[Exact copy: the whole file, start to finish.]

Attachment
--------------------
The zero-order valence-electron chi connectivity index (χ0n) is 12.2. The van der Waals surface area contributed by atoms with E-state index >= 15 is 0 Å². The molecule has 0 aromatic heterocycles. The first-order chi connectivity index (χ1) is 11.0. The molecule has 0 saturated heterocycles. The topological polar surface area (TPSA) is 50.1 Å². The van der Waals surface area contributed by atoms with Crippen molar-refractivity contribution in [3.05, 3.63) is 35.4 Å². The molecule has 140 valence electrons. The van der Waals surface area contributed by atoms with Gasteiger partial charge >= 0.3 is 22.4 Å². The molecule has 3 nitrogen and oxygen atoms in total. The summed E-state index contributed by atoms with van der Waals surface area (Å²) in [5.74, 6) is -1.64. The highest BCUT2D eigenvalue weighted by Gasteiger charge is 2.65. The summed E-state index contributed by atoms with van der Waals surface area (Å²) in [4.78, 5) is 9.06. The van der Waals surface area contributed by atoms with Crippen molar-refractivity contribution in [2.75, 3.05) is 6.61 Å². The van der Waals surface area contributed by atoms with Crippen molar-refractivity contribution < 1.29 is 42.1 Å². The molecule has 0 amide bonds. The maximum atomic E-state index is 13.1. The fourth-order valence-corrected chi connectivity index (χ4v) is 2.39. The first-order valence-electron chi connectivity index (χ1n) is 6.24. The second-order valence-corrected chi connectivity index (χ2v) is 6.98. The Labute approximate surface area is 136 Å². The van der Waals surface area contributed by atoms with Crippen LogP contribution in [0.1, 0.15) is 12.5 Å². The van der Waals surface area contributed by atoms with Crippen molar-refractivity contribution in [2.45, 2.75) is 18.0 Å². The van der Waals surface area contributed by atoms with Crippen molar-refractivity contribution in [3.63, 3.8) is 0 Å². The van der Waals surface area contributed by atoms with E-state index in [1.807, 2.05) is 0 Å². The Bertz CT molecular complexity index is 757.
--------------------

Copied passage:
The zero-order valence-electron chi connectivity index (χ0n) is 12.2. The van der Waals surface area contributed by atoms with E-state index >= 15 is 0 Å². The molecule has 0 aromatic heterocycles. The first-order chi connectivity index (χ1) is 11.0. The molecule has 0 saturated heterocycles. The topological polar surface area (TPSA) is 50.1 Å². The van der Waals surface area contributed by atoms with Crippen molar-refractivity contribution in [3.05, 3.63) is 35.4 Å². The molecule has 140 valence electrons. The van der Waals surface area contributed by atoms with Gasteiger partial charge >= 0.3 is 22.4 Å². The molecule has 3 nitrogen and oxygen atoms in total. The summed E-state index contributed by atoms with van der Waals surface area (Å²) in [5.74, 6) is -1.64. The highest BCUT2D eigenvalue weighted by Gasteiger charge is 2.65. The summed E-state index contributed by atoms with van der Waals surface area (Å²) in [4.78, 5) is 9.06. The van der Waals surface area contributed by atoms with Crippen molar-refractivity contribution in [2.75, 3.05) is 6.61 Å². The van der Waals surface area contributed by atoms with Crippen molar-refractivity contribution < 1.29 is 42.1 Å². The molecule has 0 amide bonds. The maximum atomic E-state index is 13.1. The fourth-order valence-corrected chi connectivity index (χ4v) is 2.39. The first-order valence-electron chi connectivity index (χ1n) is 6.24. The second-order valence-corrected chi connectivity index (χ2v) is 6.98. The Labute approximate surface area is 136 Å². The van der Waals surface area contributed by atoms with Crippen LogP contribution in [0.1, 0.15) is 12.5 Å². The van der Waals surface area contributed by atoms with Crippen molar-refractivity contribution in [2.45, 2.75) is 18.0 Å². The van der Waals surface area contributed by atoms with Crippen molar-refractivity contribution in [3.63, 3.8) is 0 Å². The van der Waals surface area contributed by atoms with E-state index in [1.807, 2.05) is 0 Å². The Bertz CT molecular complexity index is 757.